We Need Dr. Seuss, Now More Than Ever

Book Referenced:  Yertle the Turtle and Other Stories – Dr. Seuss, Random House, 1986 (reprint of 1958 edition)

The ALSC, the children’s services arm of the American Library Association, is currently discussing the possibility of renaming some of their awards, which honor achievement in the field of children’s literature. Two of the awards under consideration are the Laura Ingalls Wilder Award for “a substantial and lasting contribution” to books for children, and the Geisel Award, for an outstanding book for beginning readers. Aside from the larger issue of balancing the need for respect and cultural diversity with recognition of literary excellence, the two authors whose names are identified with these awards are quite different. While Wilder’s entire body of work is defined by her pioneer narratives, in which the displacement of Native Americans is an essential theme, Dr. Seuss was involved in many more different types of work over his long career. I have written on this blog before (here and here) about why I believe that calls for his removal from libraries, homes, or awards result from a lack of historical understanding.  It often seems that his critics fail to understand the political climate in the United States in the 1930s and early 1940s, when Geisel/Dr. Seuss was a courageous opponent of isolationism, xenophobia, and anti-Semitism.  I am aware that he also supported the internment of Japanese Americans, and I believe that is unforgivable. He later went on to support progressive causes, and he revolutionized beginning readers in a way which has benefited all children.

yertle cover

Everyone knows that Yertle the Turtle is a bully and a fascist.  Dr. Seuss’s cautionary and inspiring tale about the need to speak truth to power was published as a book with two other stories in 1958.  Let’s review what happens when an insignificant and insecure would-be dictator actually assumes power. Quotes that do not rhyme are from a Yertle today, one unknown to Dr. Seuss, yet repeatedly described and mocked in his work:

“I’m ruler,” said Yertle, “of all that I see.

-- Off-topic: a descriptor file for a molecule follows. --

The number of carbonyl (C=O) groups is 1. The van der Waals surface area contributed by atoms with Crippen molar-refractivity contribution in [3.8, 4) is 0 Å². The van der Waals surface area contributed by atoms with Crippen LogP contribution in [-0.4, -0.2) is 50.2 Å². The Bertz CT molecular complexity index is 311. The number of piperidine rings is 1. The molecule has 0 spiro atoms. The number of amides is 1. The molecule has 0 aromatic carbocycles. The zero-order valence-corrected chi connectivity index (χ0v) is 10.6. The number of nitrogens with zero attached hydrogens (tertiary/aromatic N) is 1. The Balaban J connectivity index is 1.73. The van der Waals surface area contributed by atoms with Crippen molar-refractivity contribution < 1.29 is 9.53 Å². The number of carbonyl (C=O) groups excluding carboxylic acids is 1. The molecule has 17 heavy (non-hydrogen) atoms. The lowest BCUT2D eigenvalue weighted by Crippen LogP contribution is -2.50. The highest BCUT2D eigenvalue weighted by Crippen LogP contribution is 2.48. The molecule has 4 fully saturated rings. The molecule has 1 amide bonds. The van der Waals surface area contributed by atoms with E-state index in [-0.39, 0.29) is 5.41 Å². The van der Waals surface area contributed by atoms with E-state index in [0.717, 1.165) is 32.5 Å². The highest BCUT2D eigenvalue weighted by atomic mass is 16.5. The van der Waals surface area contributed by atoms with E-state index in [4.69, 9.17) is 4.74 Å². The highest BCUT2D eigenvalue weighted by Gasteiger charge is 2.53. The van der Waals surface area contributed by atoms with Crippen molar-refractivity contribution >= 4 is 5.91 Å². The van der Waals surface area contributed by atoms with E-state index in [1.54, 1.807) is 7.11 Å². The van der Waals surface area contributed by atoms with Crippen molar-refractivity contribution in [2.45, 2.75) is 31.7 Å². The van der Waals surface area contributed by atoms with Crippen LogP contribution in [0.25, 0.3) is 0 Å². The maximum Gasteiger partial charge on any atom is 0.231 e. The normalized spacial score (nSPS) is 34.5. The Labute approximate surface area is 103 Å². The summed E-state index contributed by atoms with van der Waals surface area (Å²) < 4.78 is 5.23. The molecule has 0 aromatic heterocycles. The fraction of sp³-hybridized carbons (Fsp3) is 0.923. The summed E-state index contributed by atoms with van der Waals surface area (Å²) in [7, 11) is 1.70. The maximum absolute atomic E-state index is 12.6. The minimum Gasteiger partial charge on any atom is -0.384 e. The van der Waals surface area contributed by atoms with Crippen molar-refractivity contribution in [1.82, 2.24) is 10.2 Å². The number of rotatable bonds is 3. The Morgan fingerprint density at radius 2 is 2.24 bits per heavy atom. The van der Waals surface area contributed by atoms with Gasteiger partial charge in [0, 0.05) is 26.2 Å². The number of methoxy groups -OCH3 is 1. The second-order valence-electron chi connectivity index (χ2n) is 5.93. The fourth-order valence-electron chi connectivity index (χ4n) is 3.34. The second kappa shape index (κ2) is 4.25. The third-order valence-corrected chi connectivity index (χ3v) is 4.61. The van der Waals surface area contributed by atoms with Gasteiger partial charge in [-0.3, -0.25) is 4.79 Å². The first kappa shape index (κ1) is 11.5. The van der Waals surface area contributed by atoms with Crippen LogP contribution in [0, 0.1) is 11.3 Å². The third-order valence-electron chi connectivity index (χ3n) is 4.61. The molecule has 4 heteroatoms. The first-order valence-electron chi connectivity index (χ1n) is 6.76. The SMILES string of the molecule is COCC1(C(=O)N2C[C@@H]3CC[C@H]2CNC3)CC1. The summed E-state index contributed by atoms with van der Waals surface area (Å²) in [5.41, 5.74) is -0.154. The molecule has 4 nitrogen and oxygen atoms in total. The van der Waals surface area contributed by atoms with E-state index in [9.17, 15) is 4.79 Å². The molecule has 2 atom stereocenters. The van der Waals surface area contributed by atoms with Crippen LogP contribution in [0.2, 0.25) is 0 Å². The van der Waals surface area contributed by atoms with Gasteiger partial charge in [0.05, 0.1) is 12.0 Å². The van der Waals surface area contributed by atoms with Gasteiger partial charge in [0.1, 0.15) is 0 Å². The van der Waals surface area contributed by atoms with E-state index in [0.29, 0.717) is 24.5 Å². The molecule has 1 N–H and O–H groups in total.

But I don’t see enough. That’s the trouble with me….
If I could sit high, how much greater I’d be!
What a king! I’d be ruler of all I could see!”

 “I’m the most successful person ever to run for the presidency so far”
Des Moines Register, 2/06/15

yertle-1

 

“But that isn’t all.  I’ll do better than that!
I’m king of a house! And a bush! And a cat!
My throne shall be higher! His royal voice thundered,
“So pile up more turtles! I want ‘bout two hundred!”

“I live in a bigger, more beautiful apartment and I live in the White House, too, which is really great.”
Phoenix rally, August, 2017

 

 “You shut up your mouth!” howled the mighty King Yertle.
“You’ve no right to talk to the world’s highest turtle.”

“I would never kill them (reporters), but I do hate them. And some of them are such lying, disgusting people. It’s true.”
Speech in Grand Rapids, Michigan, December, 2015

 

“You stay in your place while I sit here and rule.
I’m king of a cow! And I’m king of a mule!”

“Spend more time working – less time talking.”
Advice to United Steel Workers union in tweet, December, 2016

In the near future, we hope to see the ending of Yertle the Turtle repeated, applied today as it did to tyrants in Dr. Seuss’s era:

mud

“I know, up on top you are seeing great sights,
But down at the bottom we, too, should have rights.”
“And today the great Yertle, that Marvelous he,
Is King of the Mud. That is all he can see.
And the turtles, of course…all turtles are free
As turtles and, maybe, all creatures should be.”

 

 

 

 

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